Introduction: Make a Vintage Display Cabinet or Island

Home-Dzine has been inundated with requests to show you how to make this vintage distressed cabinet, so here it is. With it glass panel doors, this vintage distressed cabinet is not only useful for storage and display in a home, it also makes the perfect kitchen island in a rustic or cottage kitchen. Made using 16mm SupaWood / MDF, you will find everything you need for this project at your local hardware store.

YOU WILL NEED:
See Cutting List
5 x 60mm screws
24 glass panes (measure once panels cut out - make the glass slightly smaller)
8 decorative butt hinges + small screws
4 double-roller door catches + small screws
8 shelf pins
8 vintage brass or pewter knobs + screws
Matt paint if distressing and finishing with antique wax / clear sealer
Sheen paint if you are not distressing
1000-grit sandpaper
TOOLS:
Drill/Driver + assorted bits
Countersink bit
Dremel Trio + TR675 bit set
Jigsaw + clean-cut blade
Orbital sander + 120- and 240-grit sanding pads
Bosch PFS spray system - or paintbrush and foam roller
Tape measure and pencil

IF YOU NEED TO CONVERT TO IMPERIAL MEASUREMENT: http://www.simetric.co.uk/feet_to_metres.php

Step 1: Assemble Centre Section

As shown in the diagram - start off by assembling the centre section. Note that all holes are pre-drilled using a 3mm wood bit at 50mm from the top, side of bottom edges.

1. Along the 504mm length, measure in 226mm from both sides and draw a line on the top and bottom of the top shelf [F]. Using this line as a guide, attach the top shelf to the shelf support [G] via pre-drilled and countersunk holes through the top shelf.

2. On both sides [C] measure up 176mm and 192mm and draw a line on both sides. Use this as a guide for mounting the shelves [E], first on one side as shown...

3. And then attaching the other side [C].

4. Completed centre section.

Step 2: Add Base and Top to Centre Section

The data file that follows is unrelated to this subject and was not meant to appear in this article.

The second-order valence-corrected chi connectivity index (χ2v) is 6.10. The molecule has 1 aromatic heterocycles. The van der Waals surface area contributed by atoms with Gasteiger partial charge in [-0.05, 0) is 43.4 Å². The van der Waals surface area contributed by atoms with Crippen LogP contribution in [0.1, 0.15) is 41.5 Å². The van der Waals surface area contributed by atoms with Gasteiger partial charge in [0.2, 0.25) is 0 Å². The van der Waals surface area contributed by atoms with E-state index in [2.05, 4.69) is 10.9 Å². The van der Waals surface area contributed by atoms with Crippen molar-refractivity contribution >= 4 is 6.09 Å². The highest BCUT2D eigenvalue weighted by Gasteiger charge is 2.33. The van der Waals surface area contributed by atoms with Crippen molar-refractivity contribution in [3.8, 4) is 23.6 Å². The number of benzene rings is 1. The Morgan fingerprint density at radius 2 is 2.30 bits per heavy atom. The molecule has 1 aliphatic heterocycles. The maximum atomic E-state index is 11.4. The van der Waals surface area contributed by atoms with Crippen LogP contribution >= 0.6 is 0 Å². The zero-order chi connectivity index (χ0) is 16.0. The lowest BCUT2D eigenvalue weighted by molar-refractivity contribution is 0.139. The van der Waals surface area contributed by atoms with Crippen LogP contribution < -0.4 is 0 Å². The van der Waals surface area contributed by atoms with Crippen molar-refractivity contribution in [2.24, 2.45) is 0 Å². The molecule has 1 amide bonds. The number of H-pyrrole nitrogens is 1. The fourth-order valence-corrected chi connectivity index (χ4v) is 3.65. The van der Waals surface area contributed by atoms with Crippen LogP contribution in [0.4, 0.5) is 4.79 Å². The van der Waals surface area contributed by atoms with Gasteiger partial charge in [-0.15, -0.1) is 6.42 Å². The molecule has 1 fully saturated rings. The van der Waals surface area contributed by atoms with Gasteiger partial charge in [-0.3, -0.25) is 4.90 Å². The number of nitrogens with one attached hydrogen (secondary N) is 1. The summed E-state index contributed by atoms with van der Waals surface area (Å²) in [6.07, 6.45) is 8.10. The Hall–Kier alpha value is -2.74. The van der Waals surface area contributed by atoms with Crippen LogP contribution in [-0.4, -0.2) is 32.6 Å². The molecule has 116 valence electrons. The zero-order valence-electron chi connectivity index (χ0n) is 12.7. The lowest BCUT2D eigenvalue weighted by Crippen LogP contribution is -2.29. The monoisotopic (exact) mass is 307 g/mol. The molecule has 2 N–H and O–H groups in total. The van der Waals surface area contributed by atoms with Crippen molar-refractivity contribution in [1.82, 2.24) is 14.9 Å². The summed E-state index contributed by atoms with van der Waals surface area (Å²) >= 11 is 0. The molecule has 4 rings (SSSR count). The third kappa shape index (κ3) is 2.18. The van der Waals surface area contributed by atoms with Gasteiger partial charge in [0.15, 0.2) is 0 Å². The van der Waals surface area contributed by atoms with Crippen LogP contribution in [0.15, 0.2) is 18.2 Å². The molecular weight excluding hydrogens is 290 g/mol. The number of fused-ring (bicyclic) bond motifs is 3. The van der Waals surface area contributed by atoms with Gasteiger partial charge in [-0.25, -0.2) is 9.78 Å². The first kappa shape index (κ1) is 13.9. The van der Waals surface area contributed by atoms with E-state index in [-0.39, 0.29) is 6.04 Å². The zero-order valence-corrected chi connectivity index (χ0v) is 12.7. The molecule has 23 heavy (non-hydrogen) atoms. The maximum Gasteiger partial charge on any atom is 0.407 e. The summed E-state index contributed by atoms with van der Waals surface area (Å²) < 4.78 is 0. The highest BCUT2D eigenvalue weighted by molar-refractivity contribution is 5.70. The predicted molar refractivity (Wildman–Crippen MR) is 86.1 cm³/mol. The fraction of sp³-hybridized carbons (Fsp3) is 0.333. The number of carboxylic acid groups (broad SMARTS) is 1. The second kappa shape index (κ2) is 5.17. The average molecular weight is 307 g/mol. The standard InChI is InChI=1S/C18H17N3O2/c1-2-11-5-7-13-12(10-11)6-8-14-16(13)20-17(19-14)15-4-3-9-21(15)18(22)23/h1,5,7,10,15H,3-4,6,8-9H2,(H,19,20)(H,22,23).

5. With countersunk pilot holes pre-drilled along the front edge of the base [D], and pilot holes pre-drilled in the base front and back [K], attach these sections together.

6. Measure in and mark at 449mm in from both short ends on both sides of the base, draw a line, and use this as a guide for securing the base [D] to the centre section.

7. Centre section with base added.

8. Add the top [A] using the same method.

Step 3: Attach Side Panels

Cut out side panels for fitting glass

Before attaching the side panels cut out the openings with a jigsaw. See Step 12.

9. Attach the side panels [B] to the frame by aligning the top edge.

10. Completed frame with side panels.

11. Add the front, back [H] and side aprons [J] to the base of the frame, as per diagram ADD APRON.

Step 4: Assemble Drawers

Assemble the drawers

Drill pilot holes and countersink to attach the front and back to the sides.

Test fit the drawers and sand if necessary before painting the drawer fronts.

Insert shelves.

Drill holes in the sides for shelf pins for mounting the shelves [L].

Paint the shelves separately.

Step 5: Sand and Paint

Painting

Before painting you need to sand down all the edges and make sure that everything is nice and flush. Any uneven edges can be sanded with 120-grit and then smoothed with 240-grit.